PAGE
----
Research utilizing both survey and observational techniques has found that consumers do not accurately report their own food handling behaviors.
The goal of this study was to objectively observe conditions related to food safety risks and sanitation in domestic kitchens in an urban environment. Subjects (n = 100) were recruited from Philadelphia, PA. Homes were visited over a one-year period by two trained researchers using a previously developed audit tool to document conditions related to sanitation, refrigeration, and food storage.
Potential food safety risks identified included evidence of pest infestation (65%), perishable food stored at room temperature (16%), storage of raw meat above ready-to-eat foods (97% of homes where raw meat was present), and a lack of hot running water in the kitchen (3%). Compliance with correct refrigeration practices was also low, with 43% of refrigerator temperatures ≥ 41°F, and only 4% of refrigerators containing a thermometer.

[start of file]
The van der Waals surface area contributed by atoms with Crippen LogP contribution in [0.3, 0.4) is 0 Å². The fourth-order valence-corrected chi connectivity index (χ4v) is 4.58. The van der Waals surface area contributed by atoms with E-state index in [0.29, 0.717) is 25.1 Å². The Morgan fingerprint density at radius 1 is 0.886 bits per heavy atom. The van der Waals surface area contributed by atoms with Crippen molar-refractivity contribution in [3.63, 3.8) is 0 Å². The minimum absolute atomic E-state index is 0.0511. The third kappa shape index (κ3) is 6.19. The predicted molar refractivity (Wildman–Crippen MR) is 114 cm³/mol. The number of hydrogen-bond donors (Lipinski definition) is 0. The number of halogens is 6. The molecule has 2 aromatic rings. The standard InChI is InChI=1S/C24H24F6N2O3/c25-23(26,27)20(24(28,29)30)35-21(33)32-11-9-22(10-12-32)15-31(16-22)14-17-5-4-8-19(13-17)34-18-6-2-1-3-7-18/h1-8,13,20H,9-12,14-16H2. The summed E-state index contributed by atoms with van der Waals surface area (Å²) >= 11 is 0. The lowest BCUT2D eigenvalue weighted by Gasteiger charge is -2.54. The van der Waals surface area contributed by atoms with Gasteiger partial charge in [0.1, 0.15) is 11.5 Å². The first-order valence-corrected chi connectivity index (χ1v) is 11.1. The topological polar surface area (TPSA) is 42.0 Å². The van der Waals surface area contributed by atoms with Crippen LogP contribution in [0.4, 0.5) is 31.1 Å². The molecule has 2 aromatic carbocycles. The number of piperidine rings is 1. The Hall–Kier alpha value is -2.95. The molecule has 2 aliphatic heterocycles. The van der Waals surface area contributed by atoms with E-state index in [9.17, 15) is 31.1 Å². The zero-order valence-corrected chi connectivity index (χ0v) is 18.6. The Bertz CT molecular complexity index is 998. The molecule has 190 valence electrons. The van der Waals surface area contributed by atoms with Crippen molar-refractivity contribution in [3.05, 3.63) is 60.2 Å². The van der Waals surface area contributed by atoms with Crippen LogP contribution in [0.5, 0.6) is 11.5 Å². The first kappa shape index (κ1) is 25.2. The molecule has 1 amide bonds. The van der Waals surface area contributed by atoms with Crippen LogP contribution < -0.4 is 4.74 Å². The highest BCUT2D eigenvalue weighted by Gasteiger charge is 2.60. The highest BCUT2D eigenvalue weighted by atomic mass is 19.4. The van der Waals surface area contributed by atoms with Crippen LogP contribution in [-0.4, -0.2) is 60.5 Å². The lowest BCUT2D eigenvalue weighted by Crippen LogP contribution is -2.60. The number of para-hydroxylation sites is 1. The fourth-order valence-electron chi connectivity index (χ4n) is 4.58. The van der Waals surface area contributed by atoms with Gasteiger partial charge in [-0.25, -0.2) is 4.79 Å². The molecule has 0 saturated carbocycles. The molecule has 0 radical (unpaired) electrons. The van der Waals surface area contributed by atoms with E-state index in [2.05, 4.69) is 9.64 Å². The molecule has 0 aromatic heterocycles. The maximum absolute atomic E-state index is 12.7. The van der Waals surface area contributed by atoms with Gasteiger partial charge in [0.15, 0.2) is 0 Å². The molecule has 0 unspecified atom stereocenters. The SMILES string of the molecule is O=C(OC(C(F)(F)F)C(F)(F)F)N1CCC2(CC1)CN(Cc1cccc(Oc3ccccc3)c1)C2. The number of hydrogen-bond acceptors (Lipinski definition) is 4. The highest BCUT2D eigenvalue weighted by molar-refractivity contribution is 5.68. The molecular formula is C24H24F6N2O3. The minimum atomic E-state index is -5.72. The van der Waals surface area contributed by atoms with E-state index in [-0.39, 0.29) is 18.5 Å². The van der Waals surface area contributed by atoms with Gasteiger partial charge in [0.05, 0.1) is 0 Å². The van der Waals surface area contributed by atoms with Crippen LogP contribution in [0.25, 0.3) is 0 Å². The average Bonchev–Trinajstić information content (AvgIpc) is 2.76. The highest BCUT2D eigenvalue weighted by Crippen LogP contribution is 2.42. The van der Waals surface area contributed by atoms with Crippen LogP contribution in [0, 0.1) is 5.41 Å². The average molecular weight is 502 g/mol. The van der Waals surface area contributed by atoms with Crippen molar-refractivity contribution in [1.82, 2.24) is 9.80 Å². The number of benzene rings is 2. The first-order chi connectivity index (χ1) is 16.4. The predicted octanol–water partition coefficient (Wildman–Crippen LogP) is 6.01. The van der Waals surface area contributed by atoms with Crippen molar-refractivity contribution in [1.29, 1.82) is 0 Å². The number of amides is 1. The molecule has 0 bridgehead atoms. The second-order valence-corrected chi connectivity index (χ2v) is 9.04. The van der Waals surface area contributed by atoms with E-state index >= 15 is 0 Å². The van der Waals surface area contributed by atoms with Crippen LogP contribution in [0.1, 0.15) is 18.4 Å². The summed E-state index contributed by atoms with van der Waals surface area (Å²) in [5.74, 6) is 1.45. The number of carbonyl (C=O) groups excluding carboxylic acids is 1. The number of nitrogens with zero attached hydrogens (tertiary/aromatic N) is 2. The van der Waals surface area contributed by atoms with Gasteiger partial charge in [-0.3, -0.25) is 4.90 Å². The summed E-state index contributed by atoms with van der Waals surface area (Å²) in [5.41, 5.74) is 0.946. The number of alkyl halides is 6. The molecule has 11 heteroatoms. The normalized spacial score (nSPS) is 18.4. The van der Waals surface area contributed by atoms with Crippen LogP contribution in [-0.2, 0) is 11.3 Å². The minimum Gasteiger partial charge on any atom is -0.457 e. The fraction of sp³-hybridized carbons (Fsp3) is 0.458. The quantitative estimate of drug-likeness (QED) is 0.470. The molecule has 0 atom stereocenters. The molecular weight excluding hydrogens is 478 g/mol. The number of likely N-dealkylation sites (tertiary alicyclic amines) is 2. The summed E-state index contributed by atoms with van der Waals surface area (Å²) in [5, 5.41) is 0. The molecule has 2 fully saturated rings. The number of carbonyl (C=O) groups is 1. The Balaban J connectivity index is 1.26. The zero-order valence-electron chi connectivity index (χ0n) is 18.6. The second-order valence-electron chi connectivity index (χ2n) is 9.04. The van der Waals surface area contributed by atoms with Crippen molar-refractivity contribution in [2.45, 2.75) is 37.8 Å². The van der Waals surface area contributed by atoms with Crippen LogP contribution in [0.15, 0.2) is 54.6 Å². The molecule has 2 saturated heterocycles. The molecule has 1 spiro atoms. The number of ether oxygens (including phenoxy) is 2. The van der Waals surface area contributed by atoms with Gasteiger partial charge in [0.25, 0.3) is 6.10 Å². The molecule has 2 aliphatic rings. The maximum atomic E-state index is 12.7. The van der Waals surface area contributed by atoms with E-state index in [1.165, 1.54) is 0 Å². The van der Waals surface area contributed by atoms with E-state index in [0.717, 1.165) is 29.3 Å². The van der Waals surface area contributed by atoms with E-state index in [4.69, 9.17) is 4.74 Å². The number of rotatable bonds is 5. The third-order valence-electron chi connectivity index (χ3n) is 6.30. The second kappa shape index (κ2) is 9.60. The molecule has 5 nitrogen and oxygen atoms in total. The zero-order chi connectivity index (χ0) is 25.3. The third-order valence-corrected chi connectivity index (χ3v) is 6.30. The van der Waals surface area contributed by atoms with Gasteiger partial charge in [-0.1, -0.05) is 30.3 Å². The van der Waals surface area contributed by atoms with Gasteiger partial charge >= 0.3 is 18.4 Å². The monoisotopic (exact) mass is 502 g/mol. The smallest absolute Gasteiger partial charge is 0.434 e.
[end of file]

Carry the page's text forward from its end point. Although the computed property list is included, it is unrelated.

Consumers of minority race/ethnicity were more likely to have evidence of pest infestation in the home, lack a dishwasher and lack a cutting board in the kitchen, while Caucasian consumers were more likely to have an animal present in the kitchen during the audit visit.